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Sunday, August 9, 2009


Imagine never having thought about what you want to 'be' when you grow up. Here, not only does this question elicit blank stares and confused eyes but the question could just as easily be "What do you want to be 'if' you grow up?"

Even with the government's intervention with respect to making ARV drugs available, HIV, AIDS, and related illnesses continue to devastate individuals and families alike. In the far reaches of these rural communities, the stigma alone associated with the disease still results in denial and a reluctance to testing. Not surprising when a positive result could see you abandoned by your family or kicked off the ancestral land.

The impact of AIDS on children, both directly and indirectly, is obvious at the Mercy school, which is attended by orphans who have lost at least one parent. The impact and effects on community and family however, became increasingly clear to me this week as I visited the small subsistence farms of the members of a local widows group.

As the widows typically do not hold any sort of government identification like a birth certificate (heck, most of them can only give you a ballpark estimate of their age), they cannot apply for or receive social assistance or individual loans. Banding together and registering with the government as an official widows self-help group provides an I.D. of sorts for the executive members and qualifies the group to receive aid such as the World Food Programme, and the services of the Kenya Women's Finance Trust.

Amenah, another volunteer completing an internship here, has been working with this particular group of women to help them organize. We were invited to their farms as we wanted to learn more about their efforts and their challenges in order to gain some insight which could potentially help guide future assistance programs.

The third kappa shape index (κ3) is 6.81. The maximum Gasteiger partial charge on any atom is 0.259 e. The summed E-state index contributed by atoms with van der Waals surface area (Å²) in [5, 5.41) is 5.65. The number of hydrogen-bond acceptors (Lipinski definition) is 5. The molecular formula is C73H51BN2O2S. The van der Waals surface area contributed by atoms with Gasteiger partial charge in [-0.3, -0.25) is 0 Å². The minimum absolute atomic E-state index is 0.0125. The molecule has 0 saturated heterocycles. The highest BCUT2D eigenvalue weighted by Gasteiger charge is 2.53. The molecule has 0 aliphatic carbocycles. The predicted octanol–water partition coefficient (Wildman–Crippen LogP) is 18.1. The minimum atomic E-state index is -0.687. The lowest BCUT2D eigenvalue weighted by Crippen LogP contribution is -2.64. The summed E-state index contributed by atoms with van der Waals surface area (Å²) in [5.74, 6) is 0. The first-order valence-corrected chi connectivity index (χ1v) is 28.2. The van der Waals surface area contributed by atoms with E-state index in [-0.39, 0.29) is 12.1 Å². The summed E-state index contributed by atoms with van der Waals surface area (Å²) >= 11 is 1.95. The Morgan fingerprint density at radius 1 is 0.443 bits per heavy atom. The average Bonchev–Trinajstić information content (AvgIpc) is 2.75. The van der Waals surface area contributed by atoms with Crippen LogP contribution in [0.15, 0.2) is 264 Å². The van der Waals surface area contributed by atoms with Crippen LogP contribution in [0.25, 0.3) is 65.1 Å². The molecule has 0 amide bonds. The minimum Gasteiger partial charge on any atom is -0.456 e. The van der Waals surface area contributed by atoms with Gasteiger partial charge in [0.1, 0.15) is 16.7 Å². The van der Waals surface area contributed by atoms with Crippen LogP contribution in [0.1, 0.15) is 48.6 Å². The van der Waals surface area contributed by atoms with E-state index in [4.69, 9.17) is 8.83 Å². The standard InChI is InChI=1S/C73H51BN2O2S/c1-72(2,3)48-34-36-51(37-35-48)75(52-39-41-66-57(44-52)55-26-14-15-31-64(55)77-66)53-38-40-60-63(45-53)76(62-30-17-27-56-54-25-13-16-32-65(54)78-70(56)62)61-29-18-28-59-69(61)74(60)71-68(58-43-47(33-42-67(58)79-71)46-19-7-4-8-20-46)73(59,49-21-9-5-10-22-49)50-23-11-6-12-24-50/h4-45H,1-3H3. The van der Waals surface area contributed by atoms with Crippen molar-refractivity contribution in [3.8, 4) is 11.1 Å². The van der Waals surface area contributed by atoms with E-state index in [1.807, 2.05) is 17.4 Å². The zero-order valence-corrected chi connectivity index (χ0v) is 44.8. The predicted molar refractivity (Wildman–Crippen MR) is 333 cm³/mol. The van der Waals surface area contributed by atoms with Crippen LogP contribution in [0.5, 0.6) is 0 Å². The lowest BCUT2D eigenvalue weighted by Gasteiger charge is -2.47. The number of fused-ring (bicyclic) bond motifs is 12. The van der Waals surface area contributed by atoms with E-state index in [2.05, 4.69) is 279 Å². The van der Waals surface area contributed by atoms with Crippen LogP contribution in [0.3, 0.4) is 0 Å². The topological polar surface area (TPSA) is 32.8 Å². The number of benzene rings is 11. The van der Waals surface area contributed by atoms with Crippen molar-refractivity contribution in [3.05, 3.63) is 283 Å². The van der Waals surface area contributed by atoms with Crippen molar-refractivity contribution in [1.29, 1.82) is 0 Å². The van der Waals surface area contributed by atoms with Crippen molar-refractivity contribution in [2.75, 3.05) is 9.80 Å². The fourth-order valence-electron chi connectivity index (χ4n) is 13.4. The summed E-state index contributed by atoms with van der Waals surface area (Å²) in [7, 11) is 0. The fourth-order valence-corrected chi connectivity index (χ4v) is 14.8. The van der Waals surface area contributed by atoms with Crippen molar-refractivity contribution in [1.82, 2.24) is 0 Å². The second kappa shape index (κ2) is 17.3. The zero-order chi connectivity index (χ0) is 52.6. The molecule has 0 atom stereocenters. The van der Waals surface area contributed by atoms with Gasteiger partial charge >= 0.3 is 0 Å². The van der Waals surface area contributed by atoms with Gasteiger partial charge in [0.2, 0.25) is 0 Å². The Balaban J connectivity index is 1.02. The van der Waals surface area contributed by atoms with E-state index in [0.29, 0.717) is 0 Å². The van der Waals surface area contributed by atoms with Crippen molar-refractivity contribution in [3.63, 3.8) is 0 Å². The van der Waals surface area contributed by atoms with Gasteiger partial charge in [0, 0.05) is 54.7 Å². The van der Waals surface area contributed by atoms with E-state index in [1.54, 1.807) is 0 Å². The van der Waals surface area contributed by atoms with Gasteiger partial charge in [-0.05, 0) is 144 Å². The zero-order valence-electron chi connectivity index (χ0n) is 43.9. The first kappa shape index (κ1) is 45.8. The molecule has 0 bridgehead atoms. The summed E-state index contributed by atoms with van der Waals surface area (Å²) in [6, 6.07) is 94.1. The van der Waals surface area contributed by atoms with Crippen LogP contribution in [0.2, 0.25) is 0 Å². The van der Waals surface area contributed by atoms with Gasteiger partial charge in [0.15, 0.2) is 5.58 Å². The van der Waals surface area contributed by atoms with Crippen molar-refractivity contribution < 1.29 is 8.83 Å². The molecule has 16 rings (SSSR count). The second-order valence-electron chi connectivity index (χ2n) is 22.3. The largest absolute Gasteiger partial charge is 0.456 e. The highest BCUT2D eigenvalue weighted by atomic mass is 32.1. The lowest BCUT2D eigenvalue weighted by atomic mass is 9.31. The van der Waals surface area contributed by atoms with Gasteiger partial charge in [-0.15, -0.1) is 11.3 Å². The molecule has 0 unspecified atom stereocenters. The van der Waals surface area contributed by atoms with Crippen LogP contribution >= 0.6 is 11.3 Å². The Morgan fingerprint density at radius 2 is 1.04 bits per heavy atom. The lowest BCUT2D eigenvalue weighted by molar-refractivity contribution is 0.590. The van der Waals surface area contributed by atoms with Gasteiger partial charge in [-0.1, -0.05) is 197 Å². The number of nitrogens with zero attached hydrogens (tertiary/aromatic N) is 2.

We were greeted at farm after farm by incredibly strong women.

Some were eager to show us their successful crops, while others showed us baron land whose crops had all but been destroyed by weeds and pests. Some had tiny plots of land, while others had an acre or two. Some invited us into their homes (which is where they store their harvests as thievery from their graineries has become a problem) to show us the fruits of their labour, while others suffered a weak harvest with little to show. Some had cash crops in addition to food crops which allowed them to sell their goods at the market, while others would have to ration what they had produced just to feed their families. Some were preparing for the August rains which signal the next planting season, while others were struggling to bring in this season's harvest in time. Some shared with us the prohibitive costs of hiring an ox and plow, explaining why the work instead had to be done by hand, while others pointed out their most prized possessions including fruit trees, goats, and ducks (that would bring home a tidy sum at Christmas!).

All had a story.

Some shared their stories with us, while others did not. Either way, you could almost read their stories through their eyes, see their stories on the lines in their faces, and feel their stories on their calloused hands.
Though I stood beside these women, sat in their homes, greeted their children, and their grandchildren and listened, I can't pretend to understand. For this is a life, though try as I might, I cannot fathom.

As much as we would like the kids at school to jump up and down and yell Firefighter! Policeman! Doctor! Teacher!...when asked what they want to be when they grow up, it is easy to see how the obstacles inherent to their lives and the future they can foresee often elicits blank stares and confused eyes when posed this very question.

1 comment:

  1. Troy and Nic......Wow. You guys are amazing. Your post on Africa brings back a lot of memories of being there. I had a hard time with Africa, it seemed like life was difficult for most and impossible for some....I couldn't handle the sadness of it all. It's awesome to see that you are enjoying your time there and finding some joy in the good things. I have been reading about your adventures for a while and glad to see that things are going well. Keep up the good work and as Red Green always says: "Keep your stick on the ice"...is it you Nic that always quotes that?

    Cody Out.